By Tim Gaynor
PHOENIX (Reuters) - Lawyers representing Hispanic drivers who say they were racially profiled by a controversial Arizona lawman who bills himself as "America's toughest sheriff" rested their case on Tuesday in the third week of a federal class-action trial.
The case in U.S. District Court in Phoenix against Maricopa County Sheriff Joe Arpaio and his office will test whether police can target illegal immigrants without racially profiling Hispanic citizens and legal residents.
The judge in the case, Murray Snow, ordered closing statements to be submitted in writing on August 9, with rebuttals submitted a week later. He said he would rule after that.
The trial has focused attention again on law enforcement and immigration issues in Arizona. In June, the U.S. Supreme Court upheld a key element of the state's crackdown on illegal immigrants requiring police to investigate those they stop and suspect of being in the country illegally.
Arpaio, 80, testified under oath last week that he was against "anyone racial profiling" and denied his office arrested "people because of the color of their skin."
Cecillia Wang, a counsel for the plaintiffs, said her side had proven the charges against Arpaio and his office, and that sheriff's officers had admitted in court that "Hispanic ethnicity" was a factor in developing suspicion of illegal immigration status during traffic stops.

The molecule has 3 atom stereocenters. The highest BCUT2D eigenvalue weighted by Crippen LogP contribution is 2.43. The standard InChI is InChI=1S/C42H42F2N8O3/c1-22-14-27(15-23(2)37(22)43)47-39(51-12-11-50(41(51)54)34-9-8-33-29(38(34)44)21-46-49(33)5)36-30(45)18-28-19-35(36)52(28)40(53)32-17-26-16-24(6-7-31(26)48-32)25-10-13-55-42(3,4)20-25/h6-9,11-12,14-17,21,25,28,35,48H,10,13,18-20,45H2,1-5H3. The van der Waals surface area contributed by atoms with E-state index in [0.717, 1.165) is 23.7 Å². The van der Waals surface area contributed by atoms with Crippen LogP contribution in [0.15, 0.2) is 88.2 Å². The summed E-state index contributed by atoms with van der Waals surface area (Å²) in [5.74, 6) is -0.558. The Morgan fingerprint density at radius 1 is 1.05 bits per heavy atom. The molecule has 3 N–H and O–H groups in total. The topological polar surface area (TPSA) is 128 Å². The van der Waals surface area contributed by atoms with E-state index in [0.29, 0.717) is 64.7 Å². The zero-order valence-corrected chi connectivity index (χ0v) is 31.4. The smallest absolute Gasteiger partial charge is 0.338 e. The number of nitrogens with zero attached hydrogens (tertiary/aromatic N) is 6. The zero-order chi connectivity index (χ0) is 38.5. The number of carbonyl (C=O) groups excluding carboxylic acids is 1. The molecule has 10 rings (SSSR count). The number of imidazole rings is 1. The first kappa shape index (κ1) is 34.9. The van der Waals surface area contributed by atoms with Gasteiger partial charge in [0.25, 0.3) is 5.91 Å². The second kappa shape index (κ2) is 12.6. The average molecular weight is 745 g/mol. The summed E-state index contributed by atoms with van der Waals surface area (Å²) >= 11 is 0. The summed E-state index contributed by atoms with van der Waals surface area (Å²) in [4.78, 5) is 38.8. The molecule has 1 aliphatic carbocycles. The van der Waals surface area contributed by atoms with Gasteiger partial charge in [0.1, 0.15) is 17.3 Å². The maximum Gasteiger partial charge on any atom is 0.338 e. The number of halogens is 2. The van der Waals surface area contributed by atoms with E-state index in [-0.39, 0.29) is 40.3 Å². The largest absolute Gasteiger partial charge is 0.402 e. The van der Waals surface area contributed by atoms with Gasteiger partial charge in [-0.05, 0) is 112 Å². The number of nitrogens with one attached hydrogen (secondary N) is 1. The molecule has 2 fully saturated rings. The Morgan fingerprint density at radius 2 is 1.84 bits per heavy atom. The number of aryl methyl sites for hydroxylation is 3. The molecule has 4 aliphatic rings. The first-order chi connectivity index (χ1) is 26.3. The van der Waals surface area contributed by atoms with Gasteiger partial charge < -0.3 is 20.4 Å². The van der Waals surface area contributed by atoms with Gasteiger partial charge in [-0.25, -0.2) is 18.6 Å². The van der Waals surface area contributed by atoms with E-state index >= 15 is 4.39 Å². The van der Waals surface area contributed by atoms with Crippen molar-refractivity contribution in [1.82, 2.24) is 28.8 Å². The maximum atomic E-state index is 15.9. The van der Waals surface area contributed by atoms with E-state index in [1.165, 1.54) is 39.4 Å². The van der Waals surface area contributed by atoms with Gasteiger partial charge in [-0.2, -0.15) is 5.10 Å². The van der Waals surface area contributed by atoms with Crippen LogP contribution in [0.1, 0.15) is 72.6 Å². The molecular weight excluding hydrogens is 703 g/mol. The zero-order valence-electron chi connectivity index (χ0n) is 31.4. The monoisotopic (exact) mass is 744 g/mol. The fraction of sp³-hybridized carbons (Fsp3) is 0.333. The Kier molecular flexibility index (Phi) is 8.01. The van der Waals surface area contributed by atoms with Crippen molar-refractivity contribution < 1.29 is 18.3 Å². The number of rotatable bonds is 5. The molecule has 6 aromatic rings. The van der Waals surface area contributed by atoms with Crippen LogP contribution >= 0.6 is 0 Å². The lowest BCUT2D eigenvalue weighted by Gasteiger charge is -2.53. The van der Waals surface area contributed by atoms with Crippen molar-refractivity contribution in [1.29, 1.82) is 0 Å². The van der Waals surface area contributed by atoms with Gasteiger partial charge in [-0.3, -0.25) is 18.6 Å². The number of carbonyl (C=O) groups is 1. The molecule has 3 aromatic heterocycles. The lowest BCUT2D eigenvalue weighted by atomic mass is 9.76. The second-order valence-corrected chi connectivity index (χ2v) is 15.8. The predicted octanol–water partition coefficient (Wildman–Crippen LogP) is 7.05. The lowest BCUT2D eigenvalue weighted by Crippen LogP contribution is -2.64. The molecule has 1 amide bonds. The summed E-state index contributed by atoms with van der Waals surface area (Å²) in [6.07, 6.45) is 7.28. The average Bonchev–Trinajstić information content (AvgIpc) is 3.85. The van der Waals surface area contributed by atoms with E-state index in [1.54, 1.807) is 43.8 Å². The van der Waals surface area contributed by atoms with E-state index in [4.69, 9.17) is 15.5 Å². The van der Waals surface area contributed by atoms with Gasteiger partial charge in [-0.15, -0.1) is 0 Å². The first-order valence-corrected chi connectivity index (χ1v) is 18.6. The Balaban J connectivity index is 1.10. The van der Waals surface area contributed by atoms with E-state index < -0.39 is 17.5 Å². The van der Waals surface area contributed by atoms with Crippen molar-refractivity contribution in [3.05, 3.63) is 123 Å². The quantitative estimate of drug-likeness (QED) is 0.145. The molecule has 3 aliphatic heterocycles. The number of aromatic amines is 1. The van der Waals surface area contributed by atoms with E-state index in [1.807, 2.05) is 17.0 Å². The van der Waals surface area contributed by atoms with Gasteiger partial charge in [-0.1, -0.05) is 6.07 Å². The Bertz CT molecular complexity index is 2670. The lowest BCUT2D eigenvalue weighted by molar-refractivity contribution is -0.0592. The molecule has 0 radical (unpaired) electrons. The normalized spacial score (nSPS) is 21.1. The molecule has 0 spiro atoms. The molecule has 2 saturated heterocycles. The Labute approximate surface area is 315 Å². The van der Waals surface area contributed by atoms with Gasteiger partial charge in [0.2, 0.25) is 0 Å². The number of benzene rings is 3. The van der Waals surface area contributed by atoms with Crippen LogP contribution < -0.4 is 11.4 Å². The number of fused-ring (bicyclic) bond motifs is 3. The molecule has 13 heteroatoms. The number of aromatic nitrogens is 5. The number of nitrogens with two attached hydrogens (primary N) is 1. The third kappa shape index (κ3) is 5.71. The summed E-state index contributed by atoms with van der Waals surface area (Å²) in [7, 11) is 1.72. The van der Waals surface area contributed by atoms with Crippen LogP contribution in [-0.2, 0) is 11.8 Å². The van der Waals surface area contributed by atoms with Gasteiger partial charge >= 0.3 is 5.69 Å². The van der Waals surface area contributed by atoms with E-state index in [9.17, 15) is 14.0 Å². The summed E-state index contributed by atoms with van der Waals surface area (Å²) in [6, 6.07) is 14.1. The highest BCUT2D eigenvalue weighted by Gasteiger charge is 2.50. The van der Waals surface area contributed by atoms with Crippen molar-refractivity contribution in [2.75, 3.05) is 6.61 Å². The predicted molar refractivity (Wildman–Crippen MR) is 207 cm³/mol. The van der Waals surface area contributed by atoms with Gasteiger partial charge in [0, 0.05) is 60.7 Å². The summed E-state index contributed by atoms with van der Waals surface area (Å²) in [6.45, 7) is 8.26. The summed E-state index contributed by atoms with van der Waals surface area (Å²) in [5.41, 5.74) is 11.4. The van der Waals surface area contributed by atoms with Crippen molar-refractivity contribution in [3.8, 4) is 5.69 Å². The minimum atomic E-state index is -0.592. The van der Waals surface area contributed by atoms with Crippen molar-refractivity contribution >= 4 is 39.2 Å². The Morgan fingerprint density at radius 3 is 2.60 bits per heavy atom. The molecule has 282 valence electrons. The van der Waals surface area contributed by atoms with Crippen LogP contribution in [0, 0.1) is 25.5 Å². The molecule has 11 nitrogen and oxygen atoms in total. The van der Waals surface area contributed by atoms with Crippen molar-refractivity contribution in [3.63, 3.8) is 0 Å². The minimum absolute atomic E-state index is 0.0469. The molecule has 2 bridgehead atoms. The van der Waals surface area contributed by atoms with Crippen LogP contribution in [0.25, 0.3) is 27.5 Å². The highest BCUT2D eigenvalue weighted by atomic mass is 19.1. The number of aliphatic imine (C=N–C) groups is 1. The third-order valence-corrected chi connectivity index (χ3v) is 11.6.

Other evidence presented showed "top brass" at the office circulated anti-Latino materials, "sending the message that race discrimination would be tolerated," Wang said.
The sheriff, who is seeking re-election to a sixth term in November, has been a lightning rod for controversy over his aggressive enforcement of immigration laws in the state bordering Mexico.
The suit was brought against Arpaio and his office on behalf of five people of Hispanic background who said they were stopped by deputies because of their ethnicity, which Arpaio denies.
Tim Casey, counsel for the defense, asked the judge on Tuesday to dismiss the case, saying the plaintiffs had not showed sufficient evidence for him to rule in their favor.
The judge denied the motion.
(Editing by Cynthia Johnston and Mohammad Zargham)
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